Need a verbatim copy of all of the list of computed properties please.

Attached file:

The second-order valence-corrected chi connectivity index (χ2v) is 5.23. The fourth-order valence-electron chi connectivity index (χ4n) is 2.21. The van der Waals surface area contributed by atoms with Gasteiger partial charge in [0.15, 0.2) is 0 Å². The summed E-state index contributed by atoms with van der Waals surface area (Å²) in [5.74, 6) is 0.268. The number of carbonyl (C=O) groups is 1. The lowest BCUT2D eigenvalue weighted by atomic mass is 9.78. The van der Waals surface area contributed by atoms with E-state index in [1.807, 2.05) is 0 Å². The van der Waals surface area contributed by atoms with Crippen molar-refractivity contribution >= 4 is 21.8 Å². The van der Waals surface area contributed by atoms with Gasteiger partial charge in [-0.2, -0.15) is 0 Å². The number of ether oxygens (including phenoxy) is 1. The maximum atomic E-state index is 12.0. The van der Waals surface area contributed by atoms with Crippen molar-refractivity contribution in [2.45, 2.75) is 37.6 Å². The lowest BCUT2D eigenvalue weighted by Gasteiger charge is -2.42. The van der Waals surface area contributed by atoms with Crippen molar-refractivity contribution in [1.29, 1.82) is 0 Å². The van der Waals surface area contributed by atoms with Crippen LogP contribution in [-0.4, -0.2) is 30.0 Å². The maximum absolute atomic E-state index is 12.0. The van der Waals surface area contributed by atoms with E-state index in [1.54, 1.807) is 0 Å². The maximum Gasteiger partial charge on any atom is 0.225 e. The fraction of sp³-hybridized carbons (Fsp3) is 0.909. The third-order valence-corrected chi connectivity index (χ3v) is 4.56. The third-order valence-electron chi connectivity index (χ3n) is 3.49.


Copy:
The second-order valence-corrected chi connectivity index (χ2v) is 5.23. The fourth-order valence-electron chi connectivity index (χ4n) is 2.21. The van der Waals surface area contributed by atoms with Gasteiger partial charge in [0.15, 0.2) is 0 Å². The summed E-state index contributed by atoms with van der Waals surface area (Å²) in [5.74, 6) is 0.268. The number of carbonyl (C=O) groups is 1. The lowest BCUT2D eigenvalue weighted by atomic mass is 9.78. The van der Waals surface area contributed by atoms with E-state index in [1.807, 2.05) is 0 Å². The van der Waals surface area contributed by atoms with Crippen molar-refractivity contribution >= 4 is 21.8 Å². The van der Waals surface area contributed by atoms with Gasteiger partial charge in [-0.2, -0.15) is 0 Å². The number of ether oxygens (including phenoxy) is 1. The maximum atomic E-state index is 12.0. The van der Waals surface area contributed by atoms with Crippen molar-refractivity contribution in [2.45, 2.75) is 37.6 Å². The lowest BCUT2D eigenvalue weighted by Gasteiger charge is -2.42. The van der Waals surface area contributed by atoms with Crippen molar-refractivity contribution in [1.29, 1.82) is 0 Å². The van der Waals surface area contributed by atoms with Crippen LogP contribution in [-0.4, -0.2) is 30.0 Å². The maximum absolute atomic E-state index is 12.0. The van der Waals surface area contributed by atoms with E-state index in [1.54, 1.807) is 0 Å². The maximum Gasteiger partial charge on any atom is 0.225 e. The fraction of sp³-hybridized carbons (Fsp3) is 0.909. The third-order valence-corrected chi connectivity index (χ3v) is 4.56. The third-order valence-electron chi connectivity index (χ3n) is 3.49.